En EspaŅol

Q. Who is Mr. Smarty Plants?

A: There are those who suspect Wildflower Center volunteers are the culpable and capable culprits. Yet, others think staff members play some, albeit small, role. You can torture us with your plant questions, but we will never reveal the Green Guru's secret identity.

Help us grow by giving to the Plant Database Fund or by becoming a member

Did you know you can access the Native Plant Information Network with your web-enabled smartphone?

Share

Ask Mr. Smarty Plants

Ask Mr. Smarty Plants is a free service provided by the staff and volunteers at the Lady Bird Johnson Wildflower Center.

Search Smarty Plants
    
 
See a list of all Smarty Plants questions
Can't find the answer in our existing FAQs, submit a question to Mr. Smarty Plants.
Need help with plant identification, visit the plant identification page.
 
rate this answer
Not Yet Rated

Saturday - February 18, 2012

From: Dripping Springs, TX
Region: Southwest
Topic: Pruning, Shrubs
Title: Pruning Agarita in the Winter
Answered by: Brigid & Larry Larson

QUESTION:

I recently came upon a small grouping of agarita plants that had been somewhat choked by cedar. Having removed the cedar I noticed there were quite a lot of dead branches within the shrubs. Would February be a suitable time to prune these plants? If so, how, and would they benefit from some sort of fertilizer? Thanks.

ANSWER:

  Almost anytime is an OK time to remove true deadwood, but as a general statement – The late winter is not a good time to be pruning Mahonia trifoliolata (Agarita).  I checked with our local experts, the horticulturists at the Wildflower Center, and was reminded that Agarita blooms in February to March and if you want to enjoy the flowers & berries that show in the Spring you should wait for the Fall to prune!

      Similarly, I’d not be giving them any fertilizer.  They are adapted to our Central Texas Hill Country soils and a dosing of fertilizer is not necessary.  You’ve already opened up the plants to air and light, which is what they need.  In reviewing other websites out there, they were pretty uniform that Agarita is a great low-maintenance shrub and that pruning and fertilizer are not required.  The City of Austin publication and the Tree-folks websites are good examples of this.

  Interestingly, one of the more positive responses to pruning Agarita was from an earlier Mr Smarty Plants question!  However, this request was in regard to making a maze from native plants.  Mr Smarty Plants thought that the Agarita would tolerate pruning well – but – would not even consider pruning it as the plant would fight back!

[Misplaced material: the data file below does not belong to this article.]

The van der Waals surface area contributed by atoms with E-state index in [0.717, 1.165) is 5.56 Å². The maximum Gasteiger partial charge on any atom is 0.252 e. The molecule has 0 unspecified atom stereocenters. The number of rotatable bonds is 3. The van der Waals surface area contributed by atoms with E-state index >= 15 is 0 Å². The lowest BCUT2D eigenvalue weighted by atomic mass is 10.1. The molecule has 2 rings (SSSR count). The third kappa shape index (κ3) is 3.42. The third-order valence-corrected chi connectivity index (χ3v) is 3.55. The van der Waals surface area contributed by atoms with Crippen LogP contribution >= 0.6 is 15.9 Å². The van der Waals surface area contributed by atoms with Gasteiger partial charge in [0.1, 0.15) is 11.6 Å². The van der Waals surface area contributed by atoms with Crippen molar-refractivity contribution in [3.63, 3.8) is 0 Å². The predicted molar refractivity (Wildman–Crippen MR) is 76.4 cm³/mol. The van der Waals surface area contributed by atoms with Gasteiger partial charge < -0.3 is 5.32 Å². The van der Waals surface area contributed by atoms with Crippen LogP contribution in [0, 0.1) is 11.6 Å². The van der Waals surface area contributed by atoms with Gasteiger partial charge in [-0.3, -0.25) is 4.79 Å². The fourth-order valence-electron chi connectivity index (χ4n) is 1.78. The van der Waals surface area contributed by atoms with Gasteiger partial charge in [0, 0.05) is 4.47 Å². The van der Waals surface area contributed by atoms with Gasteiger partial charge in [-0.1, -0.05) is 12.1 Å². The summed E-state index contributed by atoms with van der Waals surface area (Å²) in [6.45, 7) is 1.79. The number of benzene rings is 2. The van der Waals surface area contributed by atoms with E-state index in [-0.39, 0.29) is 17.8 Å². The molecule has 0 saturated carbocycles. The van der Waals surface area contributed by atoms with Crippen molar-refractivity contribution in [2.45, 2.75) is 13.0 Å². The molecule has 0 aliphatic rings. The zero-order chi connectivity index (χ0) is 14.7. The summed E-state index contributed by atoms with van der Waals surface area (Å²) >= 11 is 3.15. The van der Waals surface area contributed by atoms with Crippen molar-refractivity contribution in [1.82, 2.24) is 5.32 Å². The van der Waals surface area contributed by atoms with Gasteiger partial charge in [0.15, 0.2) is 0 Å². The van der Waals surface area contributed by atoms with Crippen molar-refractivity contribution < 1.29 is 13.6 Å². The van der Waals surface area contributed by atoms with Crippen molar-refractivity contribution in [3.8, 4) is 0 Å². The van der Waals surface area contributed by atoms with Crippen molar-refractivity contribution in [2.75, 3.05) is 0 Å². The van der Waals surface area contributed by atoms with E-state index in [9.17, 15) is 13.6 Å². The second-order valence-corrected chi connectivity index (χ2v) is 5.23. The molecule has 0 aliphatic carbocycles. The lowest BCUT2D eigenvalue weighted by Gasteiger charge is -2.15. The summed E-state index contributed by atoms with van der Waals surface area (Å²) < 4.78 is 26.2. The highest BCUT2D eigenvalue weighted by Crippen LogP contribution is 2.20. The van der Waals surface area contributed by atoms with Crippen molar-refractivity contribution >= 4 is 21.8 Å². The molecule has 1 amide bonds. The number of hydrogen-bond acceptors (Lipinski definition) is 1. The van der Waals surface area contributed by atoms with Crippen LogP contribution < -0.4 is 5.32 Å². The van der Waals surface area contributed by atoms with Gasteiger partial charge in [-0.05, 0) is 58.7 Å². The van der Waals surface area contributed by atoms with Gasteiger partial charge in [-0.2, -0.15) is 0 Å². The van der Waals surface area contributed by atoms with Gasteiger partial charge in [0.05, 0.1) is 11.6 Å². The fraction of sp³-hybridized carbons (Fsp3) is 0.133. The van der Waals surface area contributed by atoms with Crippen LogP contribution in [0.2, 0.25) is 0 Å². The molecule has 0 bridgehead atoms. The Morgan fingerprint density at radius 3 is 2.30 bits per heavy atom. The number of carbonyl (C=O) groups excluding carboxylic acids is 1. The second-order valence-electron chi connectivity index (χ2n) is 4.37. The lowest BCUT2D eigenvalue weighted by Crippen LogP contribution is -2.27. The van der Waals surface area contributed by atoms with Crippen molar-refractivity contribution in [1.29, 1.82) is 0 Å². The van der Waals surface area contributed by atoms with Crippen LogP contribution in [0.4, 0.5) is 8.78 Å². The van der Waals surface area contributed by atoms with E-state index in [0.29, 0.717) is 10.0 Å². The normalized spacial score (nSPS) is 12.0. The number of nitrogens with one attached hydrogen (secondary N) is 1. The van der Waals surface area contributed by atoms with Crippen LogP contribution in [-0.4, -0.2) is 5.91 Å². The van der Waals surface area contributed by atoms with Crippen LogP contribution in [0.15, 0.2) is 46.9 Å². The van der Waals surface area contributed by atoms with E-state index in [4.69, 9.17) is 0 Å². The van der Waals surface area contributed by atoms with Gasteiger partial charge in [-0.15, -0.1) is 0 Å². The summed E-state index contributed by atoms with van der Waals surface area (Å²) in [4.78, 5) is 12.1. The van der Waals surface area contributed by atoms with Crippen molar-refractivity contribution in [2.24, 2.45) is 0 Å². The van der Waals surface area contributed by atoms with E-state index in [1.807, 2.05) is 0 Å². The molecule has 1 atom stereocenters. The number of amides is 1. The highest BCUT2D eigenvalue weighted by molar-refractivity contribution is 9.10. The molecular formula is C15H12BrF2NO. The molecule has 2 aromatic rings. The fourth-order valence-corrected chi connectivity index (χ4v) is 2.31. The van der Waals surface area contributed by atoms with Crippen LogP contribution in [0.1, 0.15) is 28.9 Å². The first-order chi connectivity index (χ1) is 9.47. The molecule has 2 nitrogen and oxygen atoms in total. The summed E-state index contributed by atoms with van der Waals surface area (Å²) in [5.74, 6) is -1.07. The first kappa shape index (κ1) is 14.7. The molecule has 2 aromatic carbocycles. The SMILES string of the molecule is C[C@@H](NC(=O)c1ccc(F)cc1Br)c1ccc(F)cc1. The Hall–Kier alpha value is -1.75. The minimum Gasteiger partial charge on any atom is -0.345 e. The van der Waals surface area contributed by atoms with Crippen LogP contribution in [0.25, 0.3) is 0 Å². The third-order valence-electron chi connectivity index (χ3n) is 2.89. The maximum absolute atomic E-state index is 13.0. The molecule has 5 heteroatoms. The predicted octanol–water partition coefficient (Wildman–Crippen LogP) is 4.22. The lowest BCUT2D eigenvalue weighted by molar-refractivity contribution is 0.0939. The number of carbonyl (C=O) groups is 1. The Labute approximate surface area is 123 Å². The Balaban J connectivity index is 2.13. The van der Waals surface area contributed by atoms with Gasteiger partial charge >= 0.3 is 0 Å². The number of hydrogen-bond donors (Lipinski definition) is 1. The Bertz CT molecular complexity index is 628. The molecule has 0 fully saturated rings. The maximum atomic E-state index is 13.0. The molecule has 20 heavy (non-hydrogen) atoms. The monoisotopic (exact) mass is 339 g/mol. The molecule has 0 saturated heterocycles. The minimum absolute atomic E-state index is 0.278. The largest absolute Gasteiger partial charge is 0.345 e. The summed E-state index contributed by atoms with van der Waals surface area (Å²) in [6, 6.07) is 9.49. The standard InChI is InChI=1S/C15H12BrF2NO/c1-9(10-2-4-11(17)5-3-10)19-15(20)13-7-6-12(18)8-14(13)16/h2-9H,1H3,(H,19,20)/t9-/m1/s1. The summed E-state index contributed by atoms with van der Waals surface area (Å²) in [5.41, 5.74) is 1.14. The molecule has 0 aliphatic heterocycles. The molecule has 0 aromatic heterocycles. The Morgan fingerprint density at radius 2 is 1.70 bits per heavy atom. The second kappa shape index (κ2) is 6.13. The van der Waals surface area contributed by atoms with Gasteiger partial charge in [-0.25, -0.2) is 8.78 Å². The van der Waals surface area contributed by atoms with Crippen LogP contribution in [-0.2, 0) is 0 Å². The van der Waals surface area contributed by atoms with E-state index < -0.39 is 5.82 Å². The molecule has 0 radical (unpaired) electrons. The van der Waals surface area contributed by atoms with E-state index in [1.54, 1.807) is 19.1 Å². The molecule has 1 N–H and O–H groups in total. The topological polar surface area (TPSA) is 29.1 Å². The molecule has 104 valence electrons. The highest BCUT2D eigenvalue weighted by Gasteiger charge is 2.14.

More Shrubs Questions

Need shrubs to form a barrier fence to exclude large dogs in Huntsvile, TX.
August 26, 2009 - I'm seeking shrubs to form a barrier fence to strongly discourage free-roaming large dogs from entering a property in Huntsville, Texas. The site is currently just a grass yard basking in full sun, g...
view the full question and answer

More information on Malvavaceae from French botanical garden
September 04, 2011 - hello thanks for the reply in your garden all of yours Malvaceae interested us but priority for this species could you help us ? regards Fabrice Absous Allowissadula holosericea Bastardia ...
view the full question and answer

Privacy Hedge for Maryland Porch
July 03, 2014 - I am working on a screen/fence, which is a barrier hedge between our house and our next door neighbor's house to add privacy to our screen porch and dining area, especially in winter. The fence would...
view the full question and answer

Covering dead arborvitae with non-native ivy from Niles MI
April 14, 2013 - I have a severely thinning arborvitae hedge. It is probably too shady, but I want the privacy. I'm thinking of planting something like ivy to fill the gaps. I know it will probably kill the hedge, bu...
view the full question and answer

Planting non-native sago palm and philodendron from Pflugerville TX
September 15, 2012 - I have a small/young sago palm and philodendron I'd like to plant. Do you advise to plant them now with fall/winter approaching or wait until next spring.
view the full question and answer

Smarty Plants's Facebook profile Support the Wildflower Center by Donating Online or Becoming a Member today.

Mr. Smarty Plants wants you to be his Facebook friend. Click the Facebook icon to add yourself to Mr. Smarty Plants list of friends.
E-NEWSLETTER | BECOME A MEMBER | DONATE NOW | MEDIA | SITEMAP | STAFF
© 2015 Lady Bird Johnson Wildflower Center